Head of Ohio State Army ROTC Suspended, Under Investigation for Allegedly Violating 'Stay Away' Order

The Ohio State in Columbus, Ohio
In this May 8, 2019, photo, people go past a sign for The Ohio State in Columbus, Ohio. (AP Photo/Angie Wang)

The top officer for Ohio State University's Reserve Officers' Training Corps, or ROTC, has been suspended from his role on campus amid an ongoing investigation related to sexual misconduct, according to a university spokesperson.

Lt. Col. Michael Kelvington was removed from the ROTC position after being given a "stay away" order by campus police at the central Ohio university and then violating that order in February and March, one source with direct knowledge of the situation told Military.com.

Kelvington was allowed on campus only for official work amid a Title IX investigation. That law prohibits sexual discrimination on college campuses, which can include sexual harassment and assault. The Lantern, OSU's independent student newspaper, was first to report the suspension and "stay away" order violations.

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"Kelvington has been removed from his position at the university and is on a restricted work status away from cadets until the ongoing investigations are completed," Maj. Dan Lessard, a spokesperson for U.S. Army Cadet Command, told Military.com in a statement.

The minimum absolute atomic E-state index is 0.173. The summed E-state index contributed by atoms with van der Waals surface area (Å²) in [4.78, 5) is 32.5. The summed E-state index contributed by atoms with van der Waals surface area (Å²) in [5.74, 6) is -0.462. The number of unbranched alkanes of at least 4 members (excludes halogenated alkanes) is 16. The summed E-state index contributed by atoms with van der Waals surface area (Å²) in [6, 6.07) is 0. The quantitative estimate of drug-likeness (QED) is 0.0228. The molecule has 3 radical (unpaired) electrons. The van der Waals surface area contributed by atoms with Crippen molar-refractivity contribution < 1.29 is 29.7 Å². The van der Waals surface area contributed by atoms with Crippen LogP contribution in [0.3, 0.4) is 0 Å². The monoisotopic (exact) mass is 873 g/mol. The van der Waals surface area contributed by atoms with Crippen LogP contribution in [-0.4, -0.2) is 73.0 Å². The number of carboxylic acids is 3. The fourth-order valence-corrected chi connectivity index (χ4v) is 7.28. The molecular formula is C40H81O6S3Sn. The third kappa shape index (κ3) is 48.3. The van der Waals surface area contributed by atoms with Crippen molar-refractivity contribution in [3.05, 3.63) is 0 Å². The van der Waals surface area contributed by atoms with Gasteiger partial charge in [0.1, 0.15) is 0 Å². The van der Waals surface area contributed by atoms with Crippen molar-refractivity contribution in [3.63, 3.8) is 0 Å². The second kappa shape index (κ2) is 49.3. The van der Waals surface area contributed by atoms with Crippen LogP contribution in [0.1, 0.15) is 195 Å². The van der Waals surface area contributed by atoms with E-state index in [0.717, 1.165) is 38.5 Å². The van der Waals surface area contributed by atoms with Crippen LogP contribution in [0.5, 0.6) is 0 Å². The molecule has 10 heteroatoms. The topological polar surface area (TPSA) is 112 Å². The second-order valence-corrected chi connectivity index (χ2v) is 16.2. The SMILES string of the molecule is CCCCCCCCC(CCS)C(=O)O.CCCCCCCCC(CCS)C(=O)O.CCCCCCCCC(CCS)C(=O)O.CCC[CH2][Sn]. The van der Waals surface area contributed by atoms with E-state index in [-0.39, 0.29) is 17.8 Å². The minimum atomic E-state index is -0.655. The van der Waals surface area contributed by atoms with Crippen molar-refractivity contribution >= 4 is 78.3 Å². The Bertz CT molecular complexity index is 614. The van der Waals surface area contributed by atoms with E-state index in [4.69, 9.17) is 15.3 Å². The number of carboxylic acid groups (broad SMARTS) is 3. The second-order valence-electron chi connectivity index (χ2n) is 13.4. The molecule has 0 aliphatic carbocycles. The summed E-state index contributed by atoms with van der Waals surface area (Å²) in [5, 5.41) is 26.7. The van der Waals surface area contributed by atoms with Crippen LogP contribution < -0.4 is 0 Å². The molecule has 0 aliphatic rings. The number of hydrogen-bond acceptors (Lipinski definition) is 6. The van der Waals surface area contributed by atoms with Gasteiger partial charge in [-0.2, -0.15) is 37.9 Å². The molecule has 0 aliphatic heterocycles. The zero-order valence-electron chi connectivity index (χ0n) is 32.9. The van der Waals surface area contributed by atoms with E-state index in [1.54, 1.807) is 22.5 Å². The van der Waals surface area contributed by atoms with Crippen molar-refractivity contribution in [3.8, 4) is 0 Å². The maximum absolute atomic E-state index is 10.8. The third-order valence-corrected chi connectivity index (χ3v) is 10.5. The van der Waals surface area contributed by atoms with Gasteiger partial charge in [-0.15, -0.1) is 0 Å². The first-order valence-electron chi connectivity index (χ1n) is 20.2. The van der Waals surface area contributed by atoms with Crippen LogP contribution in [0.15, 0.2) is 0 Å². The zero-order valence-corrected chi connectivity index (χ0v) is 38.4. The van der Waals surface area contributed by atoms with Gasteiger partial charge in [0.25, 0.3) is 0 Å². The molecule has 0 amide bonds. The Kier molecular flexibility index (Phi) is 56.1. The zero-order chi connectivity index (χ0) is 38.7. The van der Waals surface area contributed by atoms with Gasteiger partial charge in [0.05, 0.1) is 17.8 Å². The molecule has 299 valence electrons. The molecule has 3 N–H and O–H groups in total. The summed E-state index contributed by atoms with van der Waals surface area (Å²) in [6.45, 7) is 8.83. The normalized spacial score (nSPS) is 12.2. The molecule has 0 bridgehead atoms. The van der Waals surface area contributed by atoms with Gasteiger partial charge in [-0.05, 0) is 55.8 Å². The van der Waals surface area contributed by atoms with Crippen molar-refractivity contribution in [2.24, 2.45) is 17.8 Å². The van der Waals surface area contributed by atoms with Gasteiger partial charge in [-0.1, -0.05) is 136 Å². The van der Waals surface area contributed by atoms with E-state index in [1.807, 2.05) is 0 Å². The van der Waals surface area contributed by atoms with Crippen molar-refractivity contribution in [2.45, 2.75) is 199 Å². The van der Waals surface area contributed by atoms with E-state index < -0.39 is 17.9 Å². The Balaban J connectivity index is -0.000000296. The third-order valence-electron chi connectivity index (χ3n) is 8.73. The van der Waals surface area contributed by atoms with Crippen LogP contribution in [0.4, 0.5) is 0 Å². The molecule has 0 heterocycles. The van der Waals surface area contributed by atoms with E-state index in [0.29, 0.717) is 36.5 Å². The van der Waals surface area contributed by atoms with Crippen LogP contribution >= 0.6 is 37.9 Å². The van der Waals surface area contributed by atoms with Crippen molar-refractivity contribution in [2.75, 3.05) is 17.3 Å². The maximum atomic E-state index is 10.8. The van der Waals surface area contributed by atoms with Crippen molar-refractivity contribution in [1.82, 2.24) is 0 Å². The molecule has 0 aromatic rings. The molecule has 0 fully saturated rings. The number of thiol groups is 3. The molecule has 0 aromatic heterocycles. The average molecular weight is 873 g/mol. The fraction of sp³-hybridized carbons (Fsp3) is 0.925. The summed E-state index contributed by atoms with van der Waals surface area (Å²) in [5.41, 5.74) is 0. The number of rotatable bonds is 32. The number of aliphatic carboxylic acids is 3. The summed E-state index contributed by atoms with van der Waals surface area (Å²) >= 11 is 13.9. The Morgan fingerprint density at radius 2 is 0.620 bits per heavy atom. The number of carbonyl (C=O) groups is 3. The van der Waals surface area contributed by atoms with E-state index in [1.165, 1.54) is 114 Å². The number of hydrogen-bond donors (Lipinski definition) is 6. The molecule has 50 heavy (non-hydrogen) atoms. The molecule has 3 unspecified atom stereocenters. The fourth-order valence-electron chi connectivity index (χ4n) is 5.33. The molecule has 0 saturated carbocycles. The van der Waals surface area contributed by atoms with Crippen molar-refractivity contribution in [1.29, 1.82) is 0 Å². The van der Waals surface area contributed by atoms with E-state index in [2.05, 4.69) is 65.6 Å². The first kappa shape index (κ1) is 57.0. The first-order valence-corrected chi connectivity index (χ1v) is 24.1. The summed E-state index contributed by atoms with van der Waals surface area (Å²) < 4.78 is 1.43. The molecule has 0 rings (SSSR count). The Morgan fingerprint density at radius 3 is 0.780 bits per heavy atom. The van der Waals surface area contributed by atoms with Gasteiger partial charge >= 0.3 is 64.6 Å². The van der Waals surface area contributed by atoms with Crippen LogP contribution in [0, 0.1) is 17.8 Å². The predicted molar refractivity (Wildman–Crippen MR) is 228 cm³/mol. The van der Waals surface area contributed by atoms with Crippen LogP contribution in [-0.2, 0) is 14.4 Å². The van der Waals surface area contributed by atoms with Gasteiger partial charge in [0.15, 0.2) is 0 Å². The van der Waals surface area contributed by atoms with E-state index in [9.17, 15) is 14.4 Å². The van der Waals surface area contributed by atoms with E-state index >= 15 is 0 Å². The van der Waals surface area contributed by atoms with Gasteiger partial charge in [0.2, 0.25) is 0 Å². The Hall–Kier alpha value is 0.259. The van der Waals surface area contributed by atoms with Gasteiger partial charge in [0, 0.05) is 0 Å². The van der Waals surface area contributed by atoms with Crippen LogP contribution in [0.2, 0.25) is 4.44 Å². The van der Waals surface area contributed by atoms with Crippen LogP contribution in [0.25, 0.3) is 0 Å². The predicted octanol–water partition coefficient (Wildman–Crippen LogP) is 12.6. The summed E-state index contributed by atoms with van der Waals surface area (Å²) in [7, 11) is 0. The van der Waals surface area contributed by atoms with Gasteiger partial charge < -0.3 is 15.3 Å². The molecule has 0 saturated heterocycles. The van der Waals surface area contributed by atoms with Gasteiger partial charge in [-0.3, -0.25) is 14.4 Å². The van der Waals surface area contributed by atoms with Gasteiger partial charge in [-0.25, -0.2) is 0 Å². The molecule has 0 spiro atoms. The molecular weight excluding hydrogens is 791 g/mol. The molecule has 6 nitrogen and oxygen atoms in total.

Kelvington could not be reached for comment ahead of publication. It was unclear whether he had hired an attorney and how long the Title IX investigation had been underway.

It was also unclear what the specific allegations are, or whether they involve cadets.

"Ohio State has no tolerance for sexual misconduct or harassment of any kind," Chris Booker, a campus spokesperson, said in a statement to Military.com. "When misconduct is alleged, we respond quickly to offer support services where needed and investigate the allegations and hold individuals responsible when warranted."

The news comes after the officer who led the ROTC program at California Polytechnic State University was reprimanded in January after pleading guilty to charges related to hiding a camera in a changing room at a clothing store in 2022. Lt. Col. Jacob Sweatland was arrested by civilian authorities at the time of the incident after the camera was discovered by a teenage girl.

A reprimand serves as an administrative censure and is effectively the lowest form of punishment in the military justice system. It's unclear whether Sweatland will be allowed to leave the service with full honors and retirement.

Kelvington was commissioned at West Point in 2005 as an infantry officer, according to Army records. He spent much of his time in the 75th Ranger Regiment, including time as a battalion executive officer.

He deployed 14 times overseas to Afghanistan and Iraq, and earned a Bronze Star with Valor and two Purple Hearts, among other accolades.

Editor's note: This story has been updated to better reflect Kelvington's background with the 75th Ranger Regiment. 

Related: Army ROTC Instructor Who Pleaded Guilty to Hiding Camera in Changing Room Gets Reprimand

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